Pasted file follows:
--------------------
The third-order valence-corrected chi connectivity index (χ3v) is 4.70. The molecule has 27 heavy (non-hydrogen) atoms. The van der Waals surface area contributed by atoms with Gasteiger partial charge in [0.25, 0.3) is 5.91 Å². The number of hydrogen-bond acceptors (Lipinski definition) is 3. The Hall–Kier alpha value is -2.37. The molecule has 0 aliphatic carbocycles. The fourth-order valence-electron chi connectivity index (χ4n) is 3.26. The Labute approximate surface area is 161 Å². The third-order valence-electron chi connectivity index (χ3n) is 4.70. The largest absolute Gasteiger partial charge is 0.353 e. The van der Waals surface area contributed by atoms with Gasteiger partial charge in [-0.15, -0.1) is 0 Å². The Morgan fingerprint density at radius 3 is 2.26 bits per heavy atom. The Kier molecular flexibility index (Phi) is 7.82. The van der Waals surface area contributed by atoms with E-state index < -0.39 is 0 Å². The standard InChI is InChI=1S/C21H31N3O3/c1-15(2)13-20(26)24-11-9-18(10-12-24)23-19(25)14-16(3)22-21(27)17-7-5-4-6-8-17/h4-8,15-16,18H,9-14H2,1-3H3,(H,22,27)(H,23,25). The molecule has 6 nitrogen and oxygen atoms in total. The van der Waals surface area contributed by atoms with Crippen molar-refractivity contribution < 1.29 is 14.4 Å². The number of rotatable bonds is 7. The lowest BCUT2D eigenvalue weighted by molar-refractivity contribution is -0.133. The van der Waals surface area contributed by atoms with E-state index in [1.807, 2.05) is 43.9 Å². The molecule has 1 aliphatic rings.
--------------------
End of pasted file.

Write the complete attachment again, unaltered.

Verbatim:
The third-order valence-corrected chi connectivity index (χ3v) is 4.70. The molecule has 27 heavy (non-hydrogen) atoms. The van der Waals surface area contributed by atoms with Gasteiger partial charge in [0.25, 0.3) is 5.91 Å². The number of hydrogen-bond acceptors (Lipinski definition) is 3. The Hall–Kier alpha value is -2.37. The molecule has 0 aliphatic carbocycles. The fourth-order valence-electron chi connectivity index (χ4n) is 3.26. The Labute approximate surface area is 161 Å². The third-order valence-electron chi connectivity index (χ3n) is 4.70. The largest absolute Gasteiger partial charge is 0.353 e. The van der Waals surface area contributed by atoms with Gasteiger partial charge in [-0.15, -0.1) is 0 Å². The Morgan fingerprint density at radius 3 is 2.26 bits per heavy atom. The Kier molecular flexibility index (Phi) is 7.82. The van der Waals surface area contributed by atoms with E-state index < -0.39 is 0 Å². The standard InChI is InChI=1S/C21H31N3O3/c1-15(2)13-20(26)24-11-9-18(10-12-24)23-19(25)14-16(3)22-21(27)17-7-5-4-6-8-17/h4-8,15-16,18H,9-14H2,1-3H3,(H,22,27)(H,23,25). The molecule has 6 nitrogen and oxygen atoms in total. The van der Waals surface area contributed by atoms with Crippen molar-refractivity contribution < 1.29 is 14.4 Å². The number of rotatable bonds is 7. The lowest BCUT2D eigenvalue weighted by molar-refractivity contribution is -0.133. The van der Waals surface area contributed by atoms with E-state index in [1.807, 2.05) is 43.9 Å². The molecule has 1 aliphatic rings.